independent inquiry into anti—muslim bigotry, islamophobia in the conservative party, an independent inquiry, not a public inquiry. and the reason is that when i go around the reason is that when i go around the country talking to groups of muslims, i consistently get a message from them that they think the conservative party is anti—muslim. i think it is inaccurate, but it really is important to have an inquiry to clear the air. what if boris johnson doesn't apologise? if boris johnson doesn't apologise? if boris johnson doesn't apologise, he will be bringing the conservative party into disrepute, he is already damaging the conservative party, notjust with muslim brothers but with many liberal minded voters in this country who want us to be a tolerant, inclusive country, and if he refuses to obey his party leader and apologise, then he should have the whip withdrawn. what about people who would say that boris is boris. boris is boris is not good enough any more. this kind of behaviour is not acceptable. andrew
has e—mailed saying that ranting about boris and his comments, it is doing exactly what boris is doing, inflaming islamophobia, boris is defending the right for women to dress as they wish, but by concentrating on the letterbox comment, it makes you wonder whether he has read the comment in full. let's face it, one person says, can you imaginea let's face it, one person says, can you imagine a white man being served wearing a scheme ask? whatever happens to the old logic of as in rome, i agree with borisjohnson. i think borisjohnson rome, i agree with borisjohnson. i think boris johnson has rome, i agree with borisjohnson. i think borisjohnson has said what an awful lot of people think, we are a supposed christian, they choose to live here, they should abide by our rules. is the topic of talking about the veil off—limits? rules. is the topic of talking about the veil off-limits? of course not, i think we should talk about, it is good to have the debate. if you are going on pilgrimage to mecca, you can't wear the veil, and i would
prefer to talk to somebody who's face i could see. but i will defend any woman's right to wear what she wants. the way to start this debate is to speak to the muslim council of britain, the conservative forum, baroness cider barzagli, who said islamophobia had passed the dinner party test in 2011. —— baroness warsi. if the conservative party have nothing to hide, have the debate, if they think it is more releva nt debate, if they think it is more relevant than how the country is run, foreign policy, brexit, if you wa nt run, foreign policy, brexit, if you want to debate energy, go and speak to grassroots muslim women before writing and article in the telegraph. your articles on the veil are telegraph. your articles on the veil a re exactly telegraph. your articles on the veil are exactly the same as those espoused in the article by boris johnson, absolutely amazing. we are talking about the language used, for example calling a woman looking like a bank robber, the prime minister in waiting in pakistan wears a full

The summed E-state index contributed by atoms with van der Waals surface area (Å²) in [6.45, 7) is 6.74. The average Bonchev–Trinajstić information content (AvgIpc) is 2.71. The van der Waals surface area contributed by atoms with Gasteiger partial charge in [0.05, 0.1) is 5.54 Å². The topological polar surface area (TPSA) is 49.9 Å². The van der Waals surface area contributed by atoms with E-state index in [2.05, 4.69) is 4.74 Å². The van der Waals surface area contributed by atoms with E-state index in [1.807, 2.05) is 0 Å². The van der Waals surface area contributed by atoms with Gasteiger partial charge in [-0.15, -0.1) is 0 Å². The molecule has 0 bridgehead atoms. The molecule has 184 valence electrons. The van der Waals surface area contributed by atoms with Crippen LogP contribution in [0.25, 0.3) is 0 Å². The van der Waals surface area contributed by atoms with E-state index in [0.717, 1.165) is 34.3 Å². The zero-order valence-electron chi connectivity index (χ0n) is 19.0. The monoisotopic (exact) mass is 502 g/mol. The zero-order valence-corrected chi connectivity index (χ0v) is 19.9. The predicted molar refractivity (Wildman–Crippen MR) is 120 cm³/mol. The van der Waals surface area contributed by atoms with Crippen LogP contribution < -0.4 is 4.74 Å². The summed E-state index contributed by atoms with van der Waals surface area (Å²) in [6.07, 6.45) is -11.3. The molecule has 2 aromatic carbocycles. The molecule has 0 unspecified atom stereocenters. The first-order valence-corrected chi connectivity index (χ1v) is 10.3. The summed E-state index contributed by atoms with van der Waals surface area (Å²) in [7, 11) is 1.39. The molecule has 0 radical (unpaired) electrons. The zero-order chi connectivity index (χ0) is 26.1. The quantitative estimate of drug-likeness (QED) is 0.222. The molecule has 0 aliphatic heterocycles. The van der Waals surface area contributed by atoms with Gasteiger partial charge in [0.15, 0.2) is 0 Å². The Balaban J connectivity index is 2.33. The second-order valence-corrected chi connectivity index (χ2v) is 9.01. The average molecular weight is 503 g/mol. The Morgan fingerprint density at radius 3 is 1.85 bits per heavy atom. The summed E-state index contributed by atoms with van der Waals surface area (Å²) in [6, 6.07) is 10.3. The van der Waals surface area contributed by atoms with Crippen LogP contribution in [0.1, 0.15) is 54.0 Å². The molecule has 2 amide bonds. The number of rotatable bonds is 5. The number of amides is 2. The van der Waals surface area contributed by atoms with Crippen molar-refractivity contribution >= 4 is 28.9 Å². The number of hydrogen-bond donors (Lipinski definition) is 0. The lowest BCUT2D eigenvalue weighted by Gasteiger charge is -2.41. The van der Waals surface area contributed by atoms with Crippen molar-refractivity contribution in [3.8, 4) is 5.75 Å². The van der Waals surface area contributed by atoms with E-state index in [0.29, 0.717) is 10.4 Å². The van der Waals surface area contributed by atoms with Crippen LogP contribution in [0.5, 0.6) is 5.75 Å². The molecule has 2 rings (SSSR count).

burqa, heaven forbid borisjohnson was still foreign secretary, would he say, hey, your wife looks like a bank robber? this would have been an international incident, he needs to think of his position before he speaks, the way to have a debate is to have it on a positive tone, not using these negative, horrible language about women and what they wear. we have had loads of comments on this, as you would expect. jared says boris johnson on this, as you would expect. jared says borisjohnson is a marmite character, but there is a curtailing freedom of speech on religious issues, i sometimes upset religious sensitivities, free speech is massively important and a secular religion will have to adjust and not the people who do not believe in the religion. theresa may has made a mistake insisting boris apologises, there should be no religious bias,
calling for ministers to resign. thank you all very much for coming on to talk about it. we asked the conservtive party for a statement, but they have not yet responded to our request. coming up, leading obstetricians are warning women who want to freeze their eggs to have babies later in life can be fraught with problems. we will be speaking to women who are frozen their eggs and fertility specialists. today marks 100 years since the battle of amiens. it was seen as the turning point of the first world war and marked the beginning of what came to be known as the hundred days, a string of military successes that led to the collapse of the german army and the end of the war. a special service of commemoration will be held at amiens cathedral. the duke of cambridge, the prime minister, representatives of the countries involved in the battle and descendants of soldiers are expected to attend. we can speak now to laura clouting, who is a senior curator at imperial war museums. thank you very much forjoining us.
tell us why this battle was so important. the battle of amiens really is the culmination of everything that we think of when it comes to the first world war. manpower, heavy artillery, and actually it is a change from the early war years, because the war becomes mobile again. it is a pivot point, this battle, a key turning point, this battle, a key turning point where, from the early months of 1918 the allies have had what was described as their backs against the wall, but the battle of amiens for the british and their empire forces, it is the beginning of a change, of a shift, and what is so crucial about it is the allies have planned this, they have an element of surprise, a huge element of surprise, a huge element of surprise, the germans are taken aback by what is launched 100 years ago today on the outskirts of the